Guest Blog – Mark Enright – Swimming safety, hypothermia and wetsuit protection: A guide

Swimming in a pool means constant temperatures, lifeguards on duty and known depths. None of these apply to open water swimming. Open water contains new hazards that can be unnerving for the first time swimmer.

Currents and tides can be powerful and can switch suddenly in an unpredictable manner. Water depth can change quickly. Hazards may lie underneath the surface, imperceptible from above.

Here are some common problems experienced by beginners and some tips to ensure that your swimming is safe and trouble free.

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The first thing a beginner will experience will be just how much colder open water is than the average indoor pool. This difference can be shocking and can take a toll on both physical and mental ability. Because of this, acclimatization is important. Acclimating your body to cold is in no way a fun process. Taking cold baths will help your body to get used to the cold. Always bear in mind that deeper water is generally colder than shallow water.

 Make sure to research the body of water you will be swimming in beforehand. Talk to fellow swimmers and local people. Knowing where currents are strongest and the times that tides change will help make sure that you don’t get into difficulty.

 Don’t swim unsupervised. If you get into difficulty it is important to have someone there to help you. Someone on the shore, or in a boat next to you, will be able to warn you of hazards or changes in circumstance.

 Don’t be tempted to jump into water without checking the depth first. Not only will your body not be acclimatized to the temperature of the water, but there could be objects submerged beneath the surface.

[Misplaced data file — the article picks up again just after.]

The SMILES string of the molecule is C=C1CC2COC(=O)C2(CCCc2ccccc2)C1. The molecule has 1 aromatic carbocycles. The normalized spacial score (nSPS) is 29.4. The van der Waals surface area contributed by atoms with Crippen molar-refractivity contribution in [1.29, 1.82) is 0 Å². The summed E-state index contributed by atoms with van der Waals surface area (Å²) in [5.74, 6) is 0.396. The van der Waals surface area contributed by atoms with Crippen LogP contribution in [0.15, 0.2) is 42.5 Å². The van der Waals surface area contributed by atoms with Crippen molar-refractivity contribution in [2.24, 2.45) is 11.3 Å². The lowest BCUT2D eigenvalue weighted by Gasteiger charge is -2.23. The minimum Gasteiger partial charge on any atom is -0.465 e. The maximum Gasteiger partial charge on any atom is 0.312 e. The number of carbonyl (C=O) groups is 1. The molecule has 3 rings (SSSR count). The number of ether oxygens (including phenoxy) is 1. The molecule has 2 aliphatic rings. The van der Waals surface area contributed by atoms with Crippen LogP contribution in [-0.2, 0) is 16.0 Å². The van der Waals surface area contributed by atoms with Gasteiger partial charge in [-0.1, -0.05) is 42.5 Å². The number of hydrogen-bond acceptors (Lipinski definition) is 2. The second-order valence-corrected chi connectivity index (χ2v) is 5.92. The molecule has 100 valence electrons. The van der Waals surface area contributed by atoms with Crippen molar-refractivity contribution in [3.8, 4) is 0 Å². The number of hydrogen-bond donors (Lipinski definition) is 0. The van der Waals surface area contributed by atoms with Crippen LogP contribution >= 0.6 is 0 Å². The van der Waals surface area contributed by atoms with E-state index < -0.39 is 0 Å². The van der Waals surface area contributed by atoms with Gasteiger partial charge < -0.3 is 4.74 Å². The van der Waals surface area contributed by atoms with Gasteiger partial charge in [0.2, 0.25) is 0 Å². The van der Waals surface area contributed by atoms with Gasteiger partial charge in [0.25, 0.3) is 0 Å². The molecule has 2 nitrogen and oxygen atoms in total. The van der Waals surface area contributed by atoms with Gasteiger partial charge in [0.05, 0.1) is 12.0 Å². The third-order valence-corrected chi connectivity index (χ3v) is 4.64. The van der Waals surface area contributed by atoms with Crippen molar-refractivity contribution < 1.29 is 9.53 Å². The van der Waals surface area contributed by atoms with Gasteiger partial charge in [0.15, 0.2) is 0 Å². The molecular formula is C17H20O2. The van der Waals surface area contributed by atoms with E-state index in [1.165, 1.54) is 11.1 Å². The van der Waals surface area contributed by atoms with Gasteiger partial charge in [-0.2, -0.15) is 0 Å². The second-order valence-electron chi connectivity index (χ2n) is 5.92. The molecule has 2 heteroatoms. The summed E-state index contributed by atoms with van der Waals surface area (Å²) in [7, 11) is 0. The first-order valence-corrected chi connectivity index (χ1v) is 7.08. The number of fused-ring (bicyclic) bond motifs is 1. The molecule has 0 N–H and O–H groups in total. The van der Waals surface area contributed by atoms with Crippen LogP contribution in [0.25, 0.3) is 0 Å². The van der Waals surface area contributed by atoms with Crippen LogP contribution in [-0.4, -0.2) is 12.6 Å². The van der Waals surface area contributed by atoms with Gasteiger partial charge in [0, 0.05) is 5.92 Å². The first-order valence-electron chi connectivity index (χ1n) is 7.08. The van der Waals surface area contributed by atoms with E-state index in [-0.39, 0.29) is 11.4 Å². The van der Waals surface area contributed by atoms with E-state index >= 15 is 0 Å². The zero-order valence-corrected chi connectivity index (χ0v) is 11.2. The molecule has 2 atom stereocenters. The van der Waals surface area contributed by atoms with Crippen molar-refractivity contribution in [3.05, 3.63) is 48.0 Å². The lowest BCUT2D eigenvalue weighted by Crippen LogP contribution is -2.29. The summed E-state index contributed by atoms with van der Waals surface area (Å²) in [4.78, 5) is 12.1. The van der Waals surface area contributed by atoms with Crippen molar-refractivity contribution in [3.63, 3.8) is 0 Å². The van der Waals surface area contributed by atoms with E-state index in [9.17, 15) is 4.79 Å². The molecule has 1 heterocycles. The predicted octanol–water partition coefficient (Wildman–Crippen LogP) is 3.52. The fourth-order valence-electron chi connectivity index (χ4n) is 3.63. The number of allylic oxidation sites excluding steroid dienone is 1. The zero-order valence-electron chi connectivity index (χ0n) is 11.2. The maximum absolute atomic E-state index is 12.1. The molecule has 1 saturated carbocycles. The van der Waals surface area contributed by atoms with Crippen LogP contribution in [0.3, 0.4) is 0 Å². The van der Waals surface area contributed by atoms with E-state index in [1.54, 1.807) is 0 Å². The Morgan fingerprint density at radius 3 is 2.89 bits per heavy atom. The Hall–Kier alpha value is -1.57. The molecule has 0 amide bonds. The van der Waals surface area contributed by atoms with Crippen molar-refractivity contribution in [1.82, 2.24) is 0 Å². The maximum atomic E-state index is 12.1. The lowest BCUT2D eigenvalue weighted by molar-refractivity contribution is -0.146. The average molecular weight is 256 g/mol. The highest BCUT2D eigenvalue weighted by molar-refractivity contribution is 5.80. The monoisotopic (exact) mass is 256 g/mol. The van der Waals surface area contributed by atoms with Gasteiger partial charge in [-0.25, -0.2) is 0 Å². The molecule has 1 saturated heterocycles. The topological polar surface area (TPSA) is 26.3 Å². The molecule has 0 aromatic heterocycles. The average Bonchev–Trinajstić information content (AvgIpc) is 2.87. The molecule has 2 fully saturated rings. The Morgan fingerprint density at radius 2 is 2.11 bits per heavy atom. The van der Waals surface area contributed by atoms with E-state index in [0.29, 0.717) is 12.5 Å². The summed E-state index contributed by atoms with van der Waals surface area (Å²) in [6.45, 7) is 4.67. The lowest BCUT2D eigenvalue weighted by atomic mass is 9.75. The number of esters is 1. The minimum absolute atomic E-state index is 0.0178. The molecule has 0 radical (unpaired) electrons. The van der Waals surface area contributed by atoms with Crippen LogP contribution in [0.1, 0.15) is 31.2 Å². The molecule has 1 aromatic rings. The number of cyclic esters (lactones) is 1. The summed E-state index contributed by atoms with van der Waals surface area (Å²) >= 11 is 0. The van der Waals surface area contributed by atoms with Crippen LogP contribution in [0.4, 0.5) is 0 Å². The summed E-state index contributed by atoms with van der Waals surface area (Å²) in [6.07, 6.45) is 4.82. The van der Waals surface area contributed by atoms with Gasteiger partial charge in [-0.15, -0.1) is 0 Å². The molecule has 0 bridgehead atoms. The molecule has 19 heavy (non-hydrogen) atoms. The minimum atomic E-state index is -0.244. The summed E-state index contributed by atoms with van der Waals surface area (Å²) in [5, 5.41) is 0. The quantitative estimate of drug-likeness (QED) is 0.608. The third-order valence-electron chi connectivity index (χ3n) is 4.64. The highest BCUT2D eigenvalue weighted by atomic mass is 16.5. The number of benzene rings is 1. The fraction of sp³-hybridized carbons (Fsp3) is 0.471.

Know where you are getting out. Check the place you will be swimming to. After swimming a long distance you will be tired. The last thing you want is to find out that your exit point is unsuitable because you didn’t do your research. Making a plan and sticking to it will help keep you safe and build your confidence

Hypothermia

The cold is the biggest problem facing any open water swimmer. Hypothermia happens when the body drops two degrees below its usual temperature of 37°C.

Water is much more efficient at conducting heat away from the body than air is. This means that hypothermia can come on extremely quickly when swimming in colder water.

Hypothermia can be identified by its early signs: shivering, loss of feeling in extremities and loss of colour as blood is drawn to the body’s core.

The body’s responses to hypothermia take up energy and, as a result, make the condition worse over time as the body shuts down. Symptoms of advanced stage hypothermia can include violent shivering, confusion, hallucinations and unconsciousness.

A neoprene wetsuit works by allowing a thin layer of water to be trapped between the suit and the skin. This water then warms up, helping to keep the body warm in even the coldest seas, lakes or rivers.

 A wet suit’s efficacy depends on this thin layer of water being maintained and not replaced too quickly. This means that your wetsuit must be well fitted or it will not work.

 Wearing a well fitted wetsuit means that you can stay in cold water comfortably for longer. This will help you swim faster.

 Neoprene fabric is buoyant and thick. Treading water will be easier, and you will be given some protection from underwater hazards.  

 Do you know of any other information you think we’ve missed? Let us know!

 This post was written by Mark Enright, an avid swimmer and writer for <a href=”http://www.secretspot.co.uk/“>Secret Spot</a>, a retailer of high quality swimming and surfing equipment.

 

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